Hannette Staack talks about sub-only, stalling, cash prizes, BJJ in the Olympics, women's Jiu-Jitsu and the prospect of building a family.
Words of Wisdom from BJJ Legend Hannette Staack
“I don’t go by the rule book. I lead from the heart, not the head.” -- Princess Diana, Princess of Wales
When you think of female BJJ Pioneers the names Magalhaes Duarte, Vieira, Ribeiro, Kwok, and Staack should roll off your tongue like honey. If you do not know who 3rd Degree Black Belt Hannette Staack is, and you are a woman that seriously trains in BJJ today, you are WRONG. Her 2007 flying armbar in the ADCC Championships is an unforgettable moment in BJJ history. When she hits the mat, she is a competitor that fights with all her heart and puts everything on the line. It makes her a DYNAMIC fighter. Eight years has passed since that match vs. Rosangela Conceião. BJJ Legends is sitting down with Professor Staack to see how she has progressed and what the future holds for such a charismatic individual that shows no signs of slowing down.
BJJL: Tell me about 2014, what opportunities did it bring to and your husband (4th Degree Black Belt Andre “Negão” Terencio)?
Staack: 2014 was a very good year. Lots of things going on in our business. New people coming to the association, expanding the Brazil-021 Family. It was busy for our association, in a good way, but in another hands I had to focus very much on the business and start leaving the competition scene. But I think this is the normal transition.
BJJL: What goals were you working towards in 2014, and did you accomplish them?
Staack: Getting all the schools on the same standards. No egos... Our mission for 2014 was United we stand divided we fall... We grew together as a family. I also competed at the Worlds 2014 and got second place, which of course was not the result I expect, but I lost on the final just by one advantage, which is not much at all. For a 36 years old, business woman like me, who has to take care of most of the things in the Brazil-021 association, I think it was a good tournament. We always want to win, but it was a close match, so, all worth it! It was also a great year for me as a coach, and so was 2013 as well. I am working on getting my students to the next level. In 2013 I had 2 of my girls competing and one of them Kristin Mikkelson got 1st place on the blue belt light weight division and 3rd place on the open class. My other student Kristen Martin got 2nd on the blue belt light feather. In 2014 Kristen Martin got 1st in her division Purple Belt light feather and Mikkelson, lost by decision on the quarter finals for the champion of her division. So it was a great year, for Brazil-021 in general.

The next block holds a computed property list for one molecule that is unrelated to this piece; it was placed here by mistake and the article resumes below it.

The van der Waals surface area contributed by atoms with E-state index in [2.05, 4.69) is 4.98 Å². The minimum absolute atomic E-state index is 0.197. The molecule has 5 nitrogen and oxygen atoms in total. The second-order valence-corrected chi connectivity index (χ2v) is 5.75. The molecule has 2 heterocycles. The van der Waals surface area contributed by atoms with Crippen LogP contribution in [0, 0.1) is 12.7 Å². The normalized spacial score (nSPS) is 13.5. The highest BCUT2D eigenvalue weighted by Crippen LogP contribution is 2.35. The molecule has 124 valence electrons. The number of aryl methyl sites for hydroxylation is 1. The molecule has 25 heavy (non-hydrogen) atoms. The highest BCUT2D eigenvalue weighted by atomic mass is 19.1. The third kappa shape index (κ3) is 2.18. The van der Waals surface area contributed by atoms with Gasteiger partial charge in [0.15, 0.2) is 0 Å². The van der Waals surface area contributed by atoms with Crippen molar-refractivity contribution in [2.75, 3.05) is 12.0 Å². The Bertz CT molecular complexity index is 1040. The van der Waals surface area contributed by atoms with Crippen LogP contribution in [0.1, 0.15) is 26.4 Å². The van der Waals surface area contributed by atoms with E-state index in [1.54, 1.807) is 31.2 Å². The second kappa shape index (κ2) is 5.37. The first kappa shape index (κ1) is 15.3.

BJJL: BJJ is not what it once was intended to be, would you like to see a return to submission only matches?
Staack: I definitely want to see that. I think now-a-days a lot of people “play by the rules” which is not wrong. I think you have to have a strategy, but the problem is when you have points, people will be afraid to open their games and that is when the stalling comes. If we had more of these tournaments, especially with cash prizes, we definitely would see way more interesting matches.
BJJL: What are your thoughts about BJJ being a part of the Olympics?
Staack: I think it will be a while to see our sport in the Olympics. I still think we have a long way to go, with rules, federations and organizations. But I would love to see the sport one day as a part of the Olympics. As long as we are still evolving. As of now, each Federation or independently run BJJ organization has its own set of rules; would a more unified approach from all organizations help with the integrity of the sport? Of course. I think what is happening but every organization wants to set their own rules. They want to be different from each other but the problem is, in the end, they are not helping the sport to evolve. If we had unified rules, we would have less misunderstandings and less people complaining when they are in an official IBJJF tournament. We also would have less injuries and better referees.
BJJL: How much do you think BJJ has changed in the last 5 years for women?
Staack: I think it has changed a lot. More and more women practicing and competing. Which is great... Now we have more respect, more sponsors and more attention. It’s great to look back when I first started and see women getting their space in the competitions, getting prizes, getting attention from the media. Before it was much harder for women to make a living only with BJJ, but now I can see other women like me, Jiu-Jitsu business women which is great! It is progress, still improving, but way better than before.
BJJL: What are your plans for 2015?